I have always been fascinated with much of modern American history dating from the communist witch hunts of the 50's through to Watergate and the Frost/Nixon interviews. It's this back drop that Ellroy uses as the basis of his Underworld USA trilogy (Tabloid is followed by The Cold Six Thousand and Blood's A Rover) and whilst much of what happens is based around real life moments in history such as J. Edgar Hoover's continued crack down on communism and the Bay of Pigs fiasco, the central figures are entirely fictional, as are their actions. The Kennedy's, Hoover, Jimmy Hoffa and Howard Hughes are all prominent figures in the narrative but this is Ellroy's take on America and, as such, there's a seedy underbelly that is exposed and a world where everyone, no matter how good their intentions, ends up corrupted or chewed out.
Whilst there were certain historical moments that were skimmed over (the Cuban missile crisis is only mentioned in passing), for the most part, the book is near note perfect. The initial set up of labyrinth connections and sub plots pay off in spades as the narrative is given room to breath in the middle act, all of which is neatly rounded up in the build to the assassination of JFK. There are crosses, double crosses, double and triple agents whose loyalties are tested when all sides they're infiltrating end up at odds with each other. There are no heroes here, only varying degrees of filth and even the historical figures, most noticeably Jack and Bobby Kennedy and J. Edgar Hoover, are portrayed in a scathing light.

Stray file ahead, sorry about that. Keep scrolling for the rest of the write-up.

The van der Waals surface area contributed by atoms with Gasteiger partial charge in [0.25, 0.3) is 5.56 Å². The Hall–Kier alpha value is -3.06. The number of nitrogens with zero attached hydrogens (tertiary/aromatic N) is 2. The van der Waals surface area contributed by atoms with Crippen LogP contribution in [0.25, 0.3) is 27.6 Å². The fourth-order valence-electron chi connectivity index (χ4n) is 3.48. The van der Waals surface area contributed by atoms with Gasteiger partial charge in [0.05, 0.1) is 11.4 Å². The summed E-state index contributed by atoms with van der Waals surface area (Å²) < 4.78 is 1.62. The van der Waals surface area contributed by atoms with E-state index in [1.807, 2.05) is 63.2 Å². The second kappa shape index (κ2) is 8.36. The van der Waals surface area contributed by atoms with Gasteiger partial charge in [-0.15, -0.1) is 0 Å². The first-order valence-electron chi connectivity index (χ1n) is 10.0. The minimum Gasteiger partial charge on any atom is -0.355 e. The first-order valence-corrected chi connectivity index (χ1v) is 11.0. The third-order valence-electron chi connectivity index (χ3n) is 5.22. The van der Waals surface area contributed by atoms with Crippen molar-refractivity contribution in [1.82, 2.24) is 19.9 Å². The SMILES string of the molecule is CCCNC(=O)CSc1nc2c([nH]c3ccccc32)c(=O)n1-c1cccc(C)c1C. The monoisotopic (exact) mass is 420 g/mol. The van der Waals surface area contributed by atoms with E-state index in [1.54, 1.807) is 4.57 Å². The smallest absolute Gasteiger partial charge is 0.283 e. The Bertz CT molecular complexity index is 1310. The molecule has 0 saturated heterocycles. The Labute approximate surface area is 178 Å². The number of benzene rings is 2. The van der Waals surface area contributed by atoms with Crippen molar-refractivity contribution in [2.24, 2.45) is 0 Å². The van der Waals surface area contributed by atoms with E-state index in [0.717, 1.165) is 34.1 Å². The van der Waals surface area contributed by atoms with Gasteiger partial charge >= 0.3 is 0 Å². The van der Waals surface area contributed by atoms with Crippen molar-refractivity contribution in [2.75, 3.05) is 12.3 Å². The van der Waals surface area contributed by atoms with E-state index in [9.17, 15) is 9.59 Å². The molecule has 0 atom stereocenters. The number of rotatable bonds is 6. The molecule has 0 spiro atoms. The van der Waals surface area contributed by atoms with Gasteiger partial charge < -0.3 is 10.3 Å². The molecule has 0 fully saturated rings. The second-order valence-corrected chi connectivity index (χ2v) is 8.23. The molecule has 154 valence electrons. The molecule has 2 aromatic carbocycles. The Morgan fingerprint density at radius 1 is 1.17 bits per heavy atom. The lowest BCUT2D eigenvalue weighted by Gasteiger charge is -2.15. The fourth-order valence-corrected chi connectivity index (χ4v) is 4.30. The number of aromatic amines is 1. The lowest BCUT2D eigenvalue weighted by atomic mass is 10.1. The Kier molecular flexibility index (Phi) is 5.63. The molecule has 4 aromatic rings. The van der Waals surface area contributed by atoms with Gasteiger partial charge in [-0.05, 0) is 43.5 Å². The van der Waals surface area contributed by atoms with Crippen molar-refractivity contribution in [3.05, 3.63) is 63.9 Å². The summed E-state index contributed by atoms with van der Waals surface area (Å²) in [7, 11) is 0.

As a complex tale of greed, corruption and political espionage it's a winner. As a character study of those involved in politically motivated organised crime you end up hating everyone. And the main crux here is involvement. From the blistering set up, Ellroy's prose and staccato, urban language put you in the time frame where violence is a necessary evil and casual racism is a way of life (one character is a die hard member of the Klu Klux Klan).
If you haven't read any Ellroy I recommend you start here. Hand's down one of the finest novels ever written. It makes you feel somewhat dirty afterwards but it's seriously compelling and gripping stuff.
It was Time magazine's novel of the year (1995) for a reason.